Byers has not established ineffective assistance of counsel. The jury already knew he did not want to be examined. On cross-examination of the nurse, counsel suggested explanations for Byers refusing to answer questions including embarrassment at being homeless and lack of access to a bathroom. Byers has not negated the possibility that counsel had a tactical reason to allow the evidence as a means to elicit sympathy for his homelessness. There is no reasonable probability the outcome would have been different without the evidence that Byers refused to answer some of the nurse's questions.

Cumulative prejudice

Byers contends the combination of the asserted trial errors “created a negative synergistic effect” that deprived him of a fair trial. (People v. Hill (1998) 17 Cal.4th 800, 847, 72 Cal.Rptr.2d 656, 952 P.2d 673.) Because we have rejected Byers's claims of error, “we likewise conclude that the cumulative effect of these asserted errors was not prejudicial and does not require reversal.” (People v. Bonilla (2007) 41 Cal.4th 313, 360, 60 Cal.Rptr.3d 209, 160 P.3d 84.)

Great bodily injury enhancement

As to kidnapping (count 1), the court imposed a five-year great bodily injury enhancement (§ 12022.8). The parties agree that by its terms, section 12022.8 does not apply to kidnapping, and ask that it be replaced by the three-year enhancement for infliction of great bodily injury in the commission of any felony (§ 12022.7, subd. (a)). (People v. Strickland (1974) 11 Cal.3d 946, 961, 114 Cal.Rptr. 632, 523 P.2d 672.) We accept their stipulation and order the judgment be modified accordingly.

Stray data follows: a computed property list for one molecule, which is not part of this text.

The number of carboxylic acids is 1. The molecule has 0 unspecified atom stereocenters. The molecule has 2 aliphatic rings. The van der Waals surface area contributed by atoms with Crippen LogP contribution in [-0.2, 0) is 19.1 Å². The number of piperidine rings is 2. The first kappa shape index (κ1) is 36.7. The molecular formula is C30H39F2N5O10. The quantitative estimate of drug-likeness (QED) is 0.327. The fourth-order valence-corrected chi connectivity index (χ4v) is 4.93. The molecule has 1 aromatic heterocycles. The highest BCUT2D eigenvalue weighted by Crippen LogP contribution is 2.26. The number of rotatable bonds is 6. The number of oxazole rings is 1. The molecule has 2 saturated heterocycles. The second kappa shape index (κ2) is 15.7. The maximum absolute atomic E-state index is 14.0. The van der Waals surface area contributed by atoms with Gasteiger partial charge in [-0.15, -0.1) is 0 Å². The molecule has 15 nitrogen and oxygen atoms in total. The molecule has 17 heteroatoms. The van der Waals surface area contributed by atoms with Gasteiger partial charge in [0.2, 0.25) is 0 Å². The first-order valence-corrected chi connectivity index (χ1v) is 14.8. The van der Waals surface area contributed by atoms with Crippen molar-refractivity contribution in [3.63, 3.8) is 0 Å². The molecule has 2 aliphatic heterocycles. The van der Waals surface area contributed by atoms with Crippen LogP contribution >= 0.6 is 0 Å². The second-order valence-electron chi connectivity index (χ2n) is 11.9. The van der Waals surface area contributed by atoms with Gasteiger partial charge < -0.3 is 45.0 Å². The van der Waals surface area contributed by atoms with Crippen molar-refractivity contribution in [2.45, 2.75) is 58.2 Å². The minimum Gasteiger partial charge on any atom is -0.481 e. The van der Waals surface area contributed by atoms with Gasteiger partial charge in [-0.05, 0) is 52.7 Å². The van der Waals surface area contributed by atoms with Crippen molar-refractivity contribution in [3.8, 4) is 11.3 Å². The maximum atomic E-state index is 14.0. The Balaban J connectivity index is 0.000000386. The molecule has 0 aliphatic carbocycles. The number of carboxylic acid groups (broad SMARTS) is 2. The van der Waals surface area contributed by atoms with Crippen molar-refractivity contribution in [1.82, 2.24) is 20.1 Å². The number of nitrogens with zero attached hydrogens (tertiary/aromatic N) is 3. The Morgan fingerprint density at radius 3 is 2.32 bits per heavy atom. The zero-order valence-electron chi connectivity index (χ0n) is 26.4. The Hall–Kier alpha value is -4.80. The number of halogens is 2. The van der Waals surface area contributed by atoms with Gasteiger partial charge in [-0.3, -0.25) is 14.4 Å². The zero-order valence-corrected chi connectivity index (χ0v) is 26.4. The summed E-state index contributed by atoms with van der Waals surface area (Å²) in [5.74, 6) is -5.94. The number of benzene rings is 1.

The judgment is modified as to count 1 to strike the five-year great bodily injury enhancement (§ 12022.8) and replace it with a three-year enhancement (§ 12022.7). The trial court is directed to prepare an amended abstract of judgment reflecting the modification and to forward the amended abstract to the Department of Corrections and Rehabilitation. In all other respects, the judgment is affirmed.


1.   All subsequent undesignated statutory references are to the Penal Code.

2.   For example, one section of the legislation authorized courts to make reasonable accommodations for “adults and children with disabilities” who were victims of sexual offenses. (Stats. 2004, ch. 823, § 16, amending Pen. Code, § 1347.5, subds. (a) & (b).) For purposes of section 1347.5, “disability” was defined as “any mental or psychological disorder or condition ․ that limits a major life activity,” i.e., that “makes the achievement of the major life activity difficult,” or is included in the broader protections of the Americans with Disabilities Act. (§ 1347.5, subd. (a)(1), incorporating former Gov. Code, § 11135, subd. (c)(1) & (2) (Stats. 2003, ch. 784), which in turn incorporated former Gov. Code, § 12926, subds. (i)(1), (i)(1)(B) & (l) (Stats. 2003, ch. 164, § 1) (now subds. (j)(1), (j)(1)(B) & (n).) Dependency is not required.


We concur: GILBERT, P. J. YEGAN, J.